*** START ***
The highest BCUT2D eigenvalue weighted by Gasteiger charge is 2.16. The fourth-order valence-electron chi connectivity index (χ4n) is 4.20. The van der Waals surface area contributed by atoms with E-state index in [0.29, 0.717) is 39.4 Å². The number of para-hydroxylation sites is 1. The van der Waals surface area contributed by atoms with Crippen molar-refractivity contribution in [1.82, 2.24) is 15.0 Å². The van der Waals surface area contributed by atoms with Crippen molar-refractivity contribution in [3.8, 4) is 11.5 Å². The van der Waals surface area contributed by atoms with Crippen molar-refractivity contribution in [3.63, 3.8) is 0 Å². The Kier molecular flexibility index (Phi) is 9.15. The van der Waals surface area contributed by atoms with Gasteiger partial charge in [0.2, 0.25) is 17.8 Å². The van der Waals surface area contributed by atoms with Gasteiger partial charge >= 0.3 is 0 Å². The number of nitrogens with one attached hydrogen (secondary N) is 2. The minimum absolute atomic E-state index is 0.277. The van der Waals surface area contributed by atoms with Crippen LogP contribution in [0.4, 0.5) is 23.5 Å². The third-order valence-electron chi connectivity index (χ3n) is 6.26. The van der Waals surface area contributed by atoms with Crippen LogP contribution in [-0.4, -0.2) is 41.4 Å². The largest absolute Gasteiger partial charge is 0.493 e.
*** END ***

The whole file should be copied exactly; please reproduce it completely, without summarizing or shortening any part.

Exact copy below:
The highest BCUT2D eigenvalue weighted by Gasteiger charge is 2.16. The fourth-order valence-electron chi connectivity index (χ4n) is 4.20. The van der Waals surface area contributed by atoms with E-state index in [0.29, 0.717) is 39.4 Å². The number of para-hydroxylation sites is 1. The van der Waals surface area contributed by atoms with Crippen molar-refractivity contribution in [1.82, 2.24) is 15.0 Å². The van der Waals surface area contributed by atoms with Crippen molar-refractivity contribution in [3.8, 4) is 11.5 Å². The van der Waals surface area contributed by atoms with Crippen molar-refractivity contribution in [3.63, 3.8) is 0 Å². The Kier molecular flexibility index (Phi) is 9.15. The van der Waals surface area contributed by atoms with Gasteiger partial charge in [0.2, 0.25) is 17.8 Å². The van der Waals surface area contributed by atoms with Gasteiger partial charge >= 0.3 is 0 Å². The number of nitrogens with one attached hydrogen (secondary N) is 2. The minimum absolute atomic E-state index is 0.277. The van der Waals surface area contributed by atoms with Crippen LogP contribution in [0.4, 0.5) is 23.5 Å². The third-order valence-electron chi connectivity index (χ3n) is 6.26. The van der Waals surface area contributed by atoms with Crippen LogP contribution in [-0.4, -0.2) is 41.4 Å². The largest absolute Gasteiger partial charge is 0.493 e.